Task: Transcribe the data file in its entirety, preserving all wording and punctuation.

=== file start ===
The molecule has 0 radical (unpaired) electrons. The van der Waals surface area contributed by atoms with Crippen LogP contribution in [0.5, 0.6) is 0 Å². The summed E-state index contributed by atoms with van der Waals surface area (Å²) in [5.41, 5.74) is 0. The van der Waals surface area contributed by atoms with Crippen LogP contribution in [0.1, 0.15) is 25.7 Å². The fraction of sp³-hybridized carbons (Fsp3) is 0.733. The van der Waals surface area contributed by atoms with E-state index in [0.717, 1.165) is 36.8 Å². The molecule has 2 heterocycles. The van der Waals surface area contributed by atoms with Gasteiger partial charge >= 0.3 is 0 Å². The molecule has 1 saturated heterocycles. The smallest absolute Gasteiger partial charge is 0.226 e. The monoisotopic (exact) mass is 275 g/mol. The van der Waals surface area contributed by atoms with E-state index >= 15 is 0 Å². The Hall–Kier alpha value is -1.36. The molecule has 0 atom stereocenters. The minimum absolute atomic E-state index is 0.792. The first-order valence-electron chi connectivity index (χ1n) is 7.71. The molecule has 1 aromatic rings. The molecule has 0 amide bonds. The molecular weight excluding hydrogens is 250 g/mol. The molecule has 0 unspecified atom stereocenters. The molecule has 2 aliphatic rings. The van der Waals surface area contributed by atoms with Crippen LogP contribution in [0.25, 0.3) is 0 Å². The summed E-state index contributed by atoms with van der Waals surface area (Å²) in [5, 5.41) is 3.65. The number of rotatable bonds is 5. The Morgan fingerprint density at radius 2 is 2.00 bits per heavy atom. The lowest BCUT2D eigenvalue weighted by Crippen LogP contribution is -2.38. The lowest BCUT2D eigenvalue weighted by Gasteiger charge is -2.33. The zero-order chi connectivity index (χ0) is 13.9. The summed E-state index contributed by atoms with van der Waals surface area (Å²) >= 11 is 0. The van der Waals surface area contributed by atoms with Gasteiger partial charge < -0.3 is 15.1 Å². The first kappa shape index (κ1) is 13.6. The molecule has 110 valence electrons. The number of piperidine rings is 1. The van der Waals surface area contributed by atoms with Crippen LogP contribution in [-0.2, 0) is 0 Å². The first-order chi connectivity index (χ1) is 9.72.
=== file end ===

The molecule has 0 radical (unpaired) electrons. The van der Waals surface area contributed by atoms with Crippen LogP contribution in [0.5, 0.6) is 0 Å². The summed E-state index contributed by atoms with van der Waals surface area (Å²) in [5.41, 5.74) is 0. The van der Waals surface area contributed by atoms with Crippen LogP contribution in [0.1, 0.15) is 25.7 Å². The fraction of sp³-hybridized carbons (Fsp3) is 0.733. The van der Waals surface area contributed by atoms with E-state index in [0.717, 1.165) is 36.8 Å². The molecule has 2 heterocycles. The van der Waals surface area contributed by atoms with Gasteiger partial charge >= 0.3 is 0 Å². The molecule has 1 saturated heterocycles. The smallest absolute Gasteiger partial charge is 0.226 e. The monoisotopic (exact) mass is 275 g/mol. The van der Waals surface area contributed by atoms with E-state index >= 15 is 0 Å². The Hall–Kier alpha value is -1.36. The molecule has 0 atom stereocenters. The minimum absolute atomic E-state index is 0.792. The first-order valence-electron chi connectivity index (χ1n) is 7.71. The molecule has 1 aromatic rings. The molecule has 0 amide bonds. The molecular weight excluding hydrogens is 250 g/mol. The molecule has 0 unspecified atom stereocenters. The molecule has 2 aliphatic rings. The van der Waals surface area contributed by atoms with Crippen LogP contribution in [0.25, 0.3) is 0 Å². The summed E-state index contributed by atoms with van der Waals surface area (Å²) in [5, 5.41) is 3.65. The number of rotatable bonds is 5. The Morgan fingerprint density at radius 2 is 2.00 bits per heavy atom. The lowest BCUT2D eigenvalue weighted by Crippen LogP contribution is -2.38. The lowest BCUT2D eigenvalue weighted by Gasteiger charge is -2.33. The zero-order chi connectivity index (χ0) is 13.9. The summed E-state index contributed by atoms with van der Waals surface area (Å²) >= 11 is 0. The van der Waals surface area contributed by atoms with Gasteiger partial charge < -0.3 is 15.1 Å². The first kappa shape index (κ1) is 13.6. The molecule has 110 valence electrons. The number of piperidine rings is 1. The van der Waals surface area contributed by atoms with Crippen LogP contribution in [-0.2, 0) is 0 Å². The first-order chi connectivity index (χ1) is 9.72.